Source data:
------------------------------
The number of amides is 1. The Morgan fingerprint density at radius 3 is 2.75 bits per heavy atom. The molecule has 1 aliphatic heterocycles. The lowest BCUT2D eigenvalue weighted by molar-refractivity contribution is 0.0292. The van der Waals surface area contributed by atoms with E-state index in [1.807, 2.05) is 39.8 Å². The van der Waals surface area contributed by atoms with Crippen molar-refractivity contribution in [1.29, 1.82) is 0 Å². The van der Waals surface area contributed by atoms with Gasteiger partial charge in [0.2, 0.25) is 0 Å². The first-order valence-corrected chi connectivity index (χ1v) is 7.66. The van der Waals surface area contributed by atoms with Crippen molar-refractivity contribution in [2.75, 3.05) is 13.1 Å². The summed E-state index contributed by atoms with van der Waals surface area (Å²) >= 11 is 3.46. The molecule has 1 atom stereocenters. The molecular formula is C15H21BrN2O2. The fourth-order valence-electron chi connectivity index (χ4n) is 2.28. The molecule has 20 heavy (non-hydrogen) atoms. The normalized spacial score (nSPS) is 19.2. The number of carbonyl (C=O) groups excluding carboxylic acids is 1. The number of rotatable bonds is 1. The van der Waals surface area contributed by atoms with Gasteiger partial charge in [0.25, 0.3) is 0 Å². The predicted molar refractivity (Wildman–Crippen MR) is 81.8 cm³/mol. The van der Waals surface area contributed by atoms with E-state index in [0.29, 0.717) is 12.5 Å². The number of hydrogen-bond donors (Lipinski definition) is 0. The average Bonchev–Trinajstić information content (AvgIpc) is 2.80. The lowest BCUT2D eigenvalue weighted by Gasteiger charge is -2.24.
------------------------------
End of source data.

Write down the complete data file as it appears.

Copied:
The number of amides is 1. The Morgan fingerprint density at radius 3 is 2.75 bits per heavy atom. The molecule has 1 aliphatic heterocycles. The lowest BCUT2D eigenvalue weighted by molar-refractivity contribution is 0.0292. The van der Waals surface area contributed by atoms with E-state index in [1.807, 2.05) is 39.8 Å². The van der Waals surface area contributed by atoms with Crippen molar-refractivity contribution in [1.29, 1.82) is 0 Å². The van der Waals surface area contributed by atoms with Gasteiger partial charge in [0.2, 0.25) is 0 Å². The first-order valence-corrected chi connectivity index (χ1v) is 7.66. The van der Waals surface area contributed by atoms with Crippen molar-refractivity contribution in [2.75, 3.05) is 13.1 Å². The summed E-state index contributed by atoms with van der Waals surface area (Å²) >= 11 is 3.46. The molecule has 1 atom stereocenters. The molecular formula is C15H21BrN2O2. The fourth-order valence-electron chi connectivity index (χ4n) is 2.28. The molecule has 20 heavy (non-hydrogen) atoms. The normalized spacial score (nSPS) is 19.2. The number of carbonyl (C=O) groups excluding carboxylic acids is 1. The number of rotatable bonds is 1. The van der Waals surface area contributed by atoms with Gasteiger partial charge in [0.25, 0.3) is 0 Å². The predicted molar refractivity (Wildman–Crippen MR) is 81.8 cm³/mol. The van der Waals surface area contributed by atoms with E-state index in [0.29, 0.717) is 12.5 Å². The number of hydrogen-bond donors (Lipinski definition) is 0. The average Bonchev–Trinajstić information content (AvgIpc) is 2.80. The lowest BCUT2D eigenvalue weighted by Gasteiger charge is -2.24.